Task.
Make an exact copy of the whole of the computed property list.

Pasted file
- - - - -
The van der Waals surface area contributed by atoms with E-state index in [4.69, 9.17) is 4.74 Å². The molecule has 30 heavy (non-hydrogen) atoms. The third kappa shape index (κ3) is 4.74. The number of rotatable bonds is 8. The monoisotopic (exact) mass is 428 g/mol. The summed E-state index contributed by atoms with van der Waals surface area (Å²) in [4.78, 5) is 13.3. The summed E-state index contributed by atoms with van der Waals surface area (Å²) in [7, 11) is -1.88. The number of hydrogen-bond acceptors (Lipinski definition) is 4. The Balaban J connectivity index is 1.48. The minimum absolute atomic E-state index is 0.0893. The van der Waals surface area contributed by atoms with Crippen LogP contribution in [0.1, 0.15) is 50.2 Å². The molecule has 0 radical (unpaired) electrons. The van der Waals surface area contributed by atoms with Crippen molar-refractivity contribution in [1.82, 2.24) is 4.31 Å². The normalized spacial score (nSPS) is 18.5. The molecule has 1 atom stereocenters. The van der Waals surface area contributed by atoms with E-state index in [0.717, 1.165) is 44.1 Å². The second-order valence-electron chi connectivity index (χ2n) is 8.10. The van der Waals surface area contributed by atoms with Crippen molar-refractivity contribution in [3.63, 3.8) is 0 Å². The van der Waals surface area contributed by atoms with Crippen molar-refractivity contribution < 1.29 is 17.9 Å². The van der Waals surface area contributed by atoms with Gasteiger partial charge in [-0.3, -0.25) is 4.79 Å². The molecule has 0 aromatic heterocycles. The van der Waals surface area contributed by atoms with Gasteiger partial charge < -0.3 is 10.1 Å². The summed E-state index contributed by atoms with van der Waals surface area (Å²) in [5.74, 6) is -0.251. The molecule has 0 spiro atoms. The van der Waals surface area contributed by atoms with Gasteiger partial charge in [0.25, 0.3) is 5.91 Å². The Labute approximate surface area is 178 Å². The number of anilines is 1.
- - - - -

The van der Waals surface area contributed by atoms with E-state index in [4.69, 9.17) is 4.74 Å². The molecule has 30 heavy (non-hydrogen) atoms. The third kappa shape index (κ3) is 4.74. The number of rotatable bonds is 8. The monoisotopic (exact) mass is 428 g/mol. The summed E-state index contributed by atoms with van der Waals surface area (Å²) in [4.78, 5) is 13.3. The summed E-state index contributed by atoms with van der Waals surface area (Å²) in [7, 11) is -1.88. The number of hydrogen-bond acceptors (Lipinski definition) is 4. The Balaban J connectivity index is 1.48. The minimum absolute atomic E-state index is 0.0893. The van der Waals surface area contributed by atoms with Crippen LogP contribution in [0.1, 0.15) is 50.2 Å². The molecule has 0 radical (unpaired) electrons. The van der Waals surface area contributed by atoms with Crippen molar-refractivity contribution in [1.82, 2.24) is 4.31 Å². The normalized spacial score (nSPS) is 18.5. The molecule has 1 atom stereocenters. The van der Waals surface area contributed by atoms with E-state index in [0.717, 1.165) is 44.1 Å². The second-order valence-electron chi connectivity index (χ2n) is 8.10. The van der Waals surface area contributed by atoms with Crippen molar-refractivity contribution in [3.63, 3.8) is 0 Å². The van der Waals surface area contributed by atoms with Crippen molar-refractivity contribution < 1.29 is 17.9 Å². The van der Waals surface area contributed by atoms with Gasteiger partial charge in [-0.3, -0.25) is 4.79 Å². The molecule has 0 aromatic heterocycles. The van der Waals surface area contributed by atoms with Gasteiger partial charge < -0.3 is 10.1 Å². The summed E-state index contributed by atoms with van der Waals surface area (Å²) in [5.74, 6) is -0.251. The molecule has 0 spiro atoms. The van der Waals surface area contributed by atoms with Gasteiger partial charge in [0.25, 0.3) is 5.91 Å². The Labute approximate surface area is 178 Å². The number of anilines is 1.